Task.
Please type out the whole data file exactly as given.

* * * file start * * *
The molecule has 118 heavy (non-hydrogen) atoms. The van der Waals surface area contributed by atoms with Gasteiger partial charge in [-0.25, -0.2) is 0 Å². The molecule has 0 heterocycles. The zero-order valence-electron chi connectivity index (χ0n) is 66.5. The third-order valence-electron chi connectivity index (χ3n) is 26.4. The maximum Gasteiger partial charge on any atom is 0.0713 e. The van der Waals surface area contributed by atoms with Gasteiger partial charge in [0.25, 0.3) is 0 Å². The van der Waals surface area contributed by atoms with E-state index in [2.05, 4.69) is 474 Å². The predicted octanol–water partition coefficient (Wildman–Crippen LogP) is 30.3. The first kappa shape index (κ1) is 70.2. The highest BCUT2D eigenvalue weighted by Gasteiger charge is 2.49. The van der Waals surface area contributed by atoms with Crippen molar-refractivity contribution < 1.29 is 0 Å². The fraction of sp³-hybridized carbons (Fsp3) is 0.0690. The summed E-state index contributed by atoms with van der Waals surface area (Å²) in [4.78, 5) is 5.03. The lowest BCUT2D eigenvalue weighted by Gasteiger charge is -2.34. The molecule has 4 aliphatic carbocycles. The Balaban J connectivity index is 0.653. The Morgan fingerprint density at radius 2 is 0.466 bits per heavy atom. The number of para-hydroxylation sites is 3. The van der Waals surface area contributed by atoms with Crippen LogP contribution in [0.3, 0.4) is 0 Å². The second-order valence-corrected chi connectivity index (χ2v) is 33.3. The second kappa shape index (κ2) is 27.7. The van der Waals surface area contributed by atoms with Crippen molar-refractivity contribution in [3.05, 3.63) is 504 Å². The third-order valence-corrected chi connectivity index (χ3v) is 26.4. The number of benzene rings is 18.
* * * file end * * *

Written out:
The molecule has 118 heavy (non-hydrogen) atoms. The van der Waals surface area contributed by atoms with Gasteiger partial charge in [-0.25, -0.2) is 0 Å². The molecule has 0 heterocycles. The zero-order valence-electron chi connectivity index (χ0n) is 66.5. The third-order valence-electron chi connectivity index (χ3n) is 26.4. The maximum Gasteiger partial charge on any atom is 0.0713 e. The van der Waals surface area contributed by atoms with Gasteiger partial charge in [0.25, 0.3) is 0 Å². The van der Waals surface area contributed by atoms with E-state index in [2.05, 4.69) is 474 Å². The predicted octanol–water partition coefficient (Wildman–Crippen LogP) is 30.3. The first kappa shape index (κ1) is 70.2. The highest BCUT2D eigenvalue weighted by Gasteiger charge is 2.49. The van der Waals surface area contributed by atoms with Crippen molar-refractivity contribution < 1.29 is 0 Å². The fraction of sp³-hybridized carbons (Fsp3) is 0.0690. The summed E-state index contributed by atoms with van der Waals surface area (Å²) in [4.78, 5) is 5.03. The lowest BCUT2D eigenvalue weighted by Gasteiger charge is -2.34. The molecule has 4 aliphatic carbocycles. The Balaban J connectivity index is 0.653. The Morgan fingerprint density at radius 2 is 0.466 bits per heavy atom. The number of para-hydroxylation sites is 3. The van der Waals surface area contributed by atoms with Crippen LogP contribution in [0.3, 0.4) is 0 Å². The second-order valence-corrected chi connectivity index (χ2v) is 33.3. The second kappa shape index (κ2) is 27.7. The van der Waals surface area contributed by atoms with Crippen molar-refractivity contribution in [3.05, 3.63) is 504 Å². The third-order valence-corrected chi connectivity index (χ3v) is 26.4. The number of benzene rings is 18.